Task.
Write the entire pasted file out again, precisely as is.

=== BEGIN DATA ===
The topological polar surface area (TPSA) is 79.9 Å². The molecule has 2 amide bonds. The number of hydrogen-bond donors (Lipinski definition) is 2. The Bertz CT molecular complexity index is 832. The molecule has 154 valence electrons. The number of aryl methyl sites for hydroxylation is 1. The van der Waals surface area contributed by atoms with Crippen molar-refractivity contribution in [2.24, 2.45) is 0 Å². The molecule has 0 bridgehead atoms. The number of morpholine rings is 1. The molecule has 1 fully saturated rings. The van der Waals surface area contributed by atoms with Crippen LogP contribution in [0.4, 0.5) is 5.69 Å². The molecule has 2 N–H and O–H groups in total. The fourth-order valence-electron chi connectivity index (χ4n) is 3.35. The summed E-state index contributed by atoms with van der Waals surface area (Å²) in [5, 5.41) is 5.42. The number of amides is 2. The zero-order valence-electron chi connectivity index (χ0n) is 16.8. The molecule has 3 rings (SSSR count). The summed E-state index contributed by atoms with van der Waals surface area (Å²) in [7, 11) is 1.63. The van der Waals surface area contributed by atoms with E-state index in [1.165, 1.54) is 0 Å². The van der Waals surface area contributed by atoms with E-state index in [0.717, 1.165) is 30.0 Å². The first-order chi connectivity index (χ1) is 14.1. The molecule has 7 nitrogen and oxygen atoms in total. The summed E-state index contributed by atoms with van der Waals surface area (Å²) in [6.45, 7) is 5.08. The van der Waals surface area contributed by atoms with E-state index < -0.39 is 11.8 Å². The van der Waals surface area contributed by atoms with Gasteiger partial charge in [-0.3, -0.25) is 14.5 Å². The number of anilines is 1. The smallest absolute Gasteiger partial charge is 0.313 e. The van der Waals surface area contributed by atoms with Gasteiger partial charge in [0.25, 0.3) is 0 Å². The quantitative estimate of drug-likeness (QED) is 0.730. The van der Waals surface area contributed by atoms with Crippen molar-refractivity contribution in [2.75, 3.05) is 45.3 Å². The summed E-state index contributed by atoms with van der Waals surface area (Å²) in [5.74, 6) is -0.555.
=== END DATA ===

The topological polar surface area (TPSA) is 79.9 Å². The molecule has 2 amide bonds. The number of hydrogen-bond donors (Lipinski definition) is 2. The Bertz CT molecular complexity index is 832. The molecule has 154 valence electrons. The number of aryl methyl sites for hydroxylation is 1. The van der Waals surface area contributed by atoms with Crippen molar-refractivity contribution in [2.24, 2.45) is 0 Å². The molecule has 0 bridgehead atoms. The number of morpholine rings is 1. The molecule has 1 fully saturated rings. The van der Waals surface area contributed by atoms with Crippen LogP contribution in [0.4, 0.5) is 5.69 Å². The molecule has 2 N–H and O–H groups in total. The fourth-order valence-electron chi connectivity index (χ4n) is 3.35. The summed E-state index contributed by atoms with van der Waals surface area (Å²) in [5, 5.41) is 5.42. The number of amides is 2. The zero-order valence-electron chi connectivity index (χ0n) is 16.8. The molecule has 3 rings (SSSR count). The summed E-state index contributed by atoms with van der Waals surface area (Å²) in [7, 11) is 1.63. The van der Waals surface area contributed by atoms with E-state index in [1.165, 1.54) is 0 Å². The van der Waals surface area contributed by atoms with E-state index in [0.717, 1.165) is 30.0 Å². The first-order chi connectivity index (χ1) is 14.1. The molecule has 7 nitrogen and oxygen atoms in total. The summed E-state index contributed by atoms with van der Waals surface area (Å²) in [6.45, 7) is 5.08. The van der Waals surface area contributed by atoms with E-state index < -0.39 is 11.8 Å². The van der Waals surface area contributed by atoms with Gasteiger partial charge in [-0.3, -0.25) is 14.5 Å². The number of anilines is 1. The smallest absolute Gasteiger partial charge is 0.313 e. The van der Waals surface area contributed by atoms with Gasteiger partial charge in [0.25, 0.3) is 0 Å². The quantitative estimate of drug-likeness (QED) is 0.730. The van der Waals surface area contributed by atoms with Crippen molar-refractivity contribution in [2.75, 3.05) is 45.3 Å². The summed E-state index contributed by atoms with van der Waals surface area (Å²) in [5.74, 6) is -0.555.